Indonesia Talks Sovereignty with China Following Foreign Vessel Controversy

Spread the love, Indonesia has reasserted its sovereignty in talks with the Chinese government in light of the controversy surrounding the unauthorized deployment of a Chinese coast guard vessel into Indonesia’s exclusive economic zone (EEZ) in the North Natuna Sea off Riau Islands province.

The Foreign Ministry said the government had discussed the issue with the Chinese deputy ambassador to Indonesia in Jakarta on Sunday in the hopes of clarifying the intent behind China’s deployment of its coast guard vessel.

“The ministry emphasized that Indonesia’s ZEE does not overlap with Chinese waters and the government therefore rejects China’s nine-dash line claim because it contradicts the 1982 UNCLOS [United Nations Convention on the Law of the Sea],” Monday’s statement said.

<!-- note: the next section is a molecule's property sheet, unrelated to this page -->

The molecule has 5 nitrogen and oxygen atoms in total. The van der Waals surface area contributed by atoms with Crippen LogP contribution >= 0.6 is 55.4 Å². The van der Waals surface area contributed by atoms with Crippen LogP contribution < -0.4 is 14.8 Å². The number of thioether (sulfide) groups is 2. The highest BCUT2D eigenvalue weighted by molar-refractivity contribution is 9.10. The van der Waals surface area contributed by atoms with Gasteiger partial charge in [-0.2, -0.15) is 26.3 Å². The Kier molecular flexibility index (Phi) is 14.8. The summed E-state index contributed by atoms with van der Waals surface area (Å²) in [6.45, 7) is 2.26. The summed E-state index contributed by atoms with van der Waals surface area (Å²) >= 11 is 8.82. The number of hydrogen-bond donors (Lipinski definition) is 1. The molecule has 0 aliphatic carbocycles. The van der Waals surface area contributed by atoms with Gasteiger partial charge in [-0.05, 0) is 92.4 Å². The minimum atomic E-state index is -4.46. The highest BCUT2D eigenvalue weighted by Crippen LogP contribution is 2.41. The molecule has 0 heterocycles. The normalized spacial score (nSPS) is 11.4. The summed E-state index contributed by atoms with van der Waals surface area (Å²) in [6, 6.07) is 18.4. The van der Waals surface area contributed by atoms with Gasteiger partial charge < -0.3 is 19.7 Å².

It was reported that the Indonesian Maritime Security Agency (Bakamla) drove away a Chinese coast guard vessel from North Natuna waters on Saturday.

Read: “German-Chinese coronavirus vaccine trial begins in China

The vessel, identified as Chinese coast guard ship 5204, was detected by Bakamla patrol ship KN Nipah 321 through an automatic identification system at around 10:00 a.m. local time on Saturday.

In a statement on Sunday, Bakamla reported that the crew of the Chinese vessel had insisted they had the right to patrol the so-called nine-dash line – a boundary denoting China’s territorial claim to the South China Sea based on what it claims are traditional fishing grounds.

One of the nine dashes slices through waters north of the Natuna Islands. Natuna Legislative Council (DPRD) speaker Andes Putra said on Monday that the presence of foreign vessels in the region’s waters was not a surprise to locals.

“Every week, we receive reports from residents regarding the unauthorized activity of foreign fishing vessels,” Andes said.

“We have relayed the information to the TNI AL /Indonesian Navy and other related departments, but it has yet to reduce the number of foreign vessels entering the region.”